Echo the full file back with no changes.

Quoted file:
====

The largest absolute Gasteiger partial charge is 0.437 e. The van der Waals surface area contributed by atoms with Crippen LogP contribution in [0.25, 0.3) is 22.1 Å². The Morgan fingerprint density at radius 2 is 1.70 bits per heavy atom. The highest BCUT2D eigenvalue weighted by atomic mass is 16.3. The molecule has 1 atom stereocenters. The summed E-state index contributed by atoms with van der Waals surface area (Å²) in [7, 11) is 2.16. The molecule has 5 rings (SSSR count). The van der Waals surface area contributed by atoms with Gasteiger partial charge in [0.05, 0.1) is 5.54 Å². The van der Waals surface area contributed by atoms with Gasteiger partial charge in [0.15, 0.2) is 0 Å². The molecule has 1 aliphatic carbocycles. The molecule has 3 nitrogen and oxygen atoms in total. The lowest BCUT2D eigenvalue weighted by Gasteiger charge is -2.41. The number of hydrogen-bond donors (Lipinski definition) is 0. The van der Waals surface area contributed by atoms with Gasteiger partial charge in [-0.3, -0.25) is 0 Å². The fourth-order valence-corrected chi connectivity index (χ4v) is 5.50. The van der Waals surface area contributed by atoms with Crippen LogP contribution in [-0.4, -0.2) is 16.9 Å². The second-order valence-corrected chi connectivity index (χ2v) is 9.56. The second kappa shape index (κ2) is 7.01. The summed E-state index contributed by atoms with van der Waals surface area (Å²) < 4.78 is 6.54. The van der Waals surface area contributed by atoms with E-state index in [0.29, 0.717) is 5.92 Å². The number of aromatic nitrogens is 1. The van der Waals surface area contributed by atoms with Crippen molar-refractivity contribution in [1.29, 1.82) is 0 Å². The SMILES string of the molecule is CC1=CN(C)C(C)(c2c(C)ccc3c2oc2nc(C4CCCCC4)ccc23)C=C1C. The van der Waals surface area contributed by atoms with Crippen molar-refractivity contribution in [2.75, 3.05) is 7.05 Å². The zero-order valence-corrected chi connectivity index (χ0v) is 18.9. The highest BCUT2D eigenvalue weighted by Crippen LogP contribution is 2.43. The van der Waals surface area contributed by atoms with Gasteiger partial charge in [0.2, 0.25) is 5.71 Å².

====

The largest absolute Gasteiger partial charge is 0.437 e. The van der Waals surface area contributed by atoms with Crippen LogP contribution in [0.25, 0.3) is 22.1 Å². The Morgan fingerprint density at radius 2 is 1.70 bits per heavy atom. The highest BCUT2D eigenvalue weighted by atomic mass is 16.3. The molecule has 1 atom stereocenters. The summed E-state index contributed by atoms with van der Waals surface area (Å²) in [7, 11) is 2.16. The molecule has 5 rings (SSSR count). The van der Waals surface area contributed by atoms with Gasteiger partial charge in [0.05, 0.1) is 5.54 Å². The van der Waals surface area contributed by atoms with Gasteiger partial charge in [0.15, 0.2) is 0 Å². The molecule has 1 aliphatic carbocycles. The molecule has 3 nitrogen and oxygen atoms in total. The lowest BCUT2D eigenvalue weighted by Gasteiger charge is -2.41. The number of hydrogen-bond donors (Lipinski definition) is 0. The van der Waals surface area contributed by atoms with Gasteiger partial charge in [-0.3, -0.25) is 0 Å². The fourth-order valence-corrected chi connectivity index (χ4v) is 5.50. The van der Waals surface area contributed by atoms with Crippen LogP contribution in [-0.4, -0.2) is 16.9 Å². The second-order valence-corrected chi connectivity index (χ2v) is 9.56. The second kappa shape index (κ2) is 7.01. The summed E-state index contributed by atoms with van der Waals surface area (Å²) < 4.78 is 6.54. The van der Waals surface area contributed by atoms with E-state index in [0.29, 0.717) is 5.92 Å². The number of aromatic nitrogens is 1. The van der Waals surface area contributed by atoms with Crippen molar-refractivity contribution in [1.29, 1.82) is 0 Å². The SMILES string of the molecule is CC1=CN(C)C(C)(c2c(C)ccc3c2oc2nc(C4CCCCC4)ccc23)C=C1C. The van der Waals surface area contributed by atoms with Crippen molar-refractivity contribution in [2.75, 3.05) is 7.05 Å². The zero-order valence-corrected chi connectivity index (χ0v) is 18.9. The highest BCUT2D eigenvalue weighted by Crippen LogP contribution is 2.43. The van der Waals surface area contributed by atoms with Gasteiger partial charge in [0.2, 0.25) is 5.71 Å².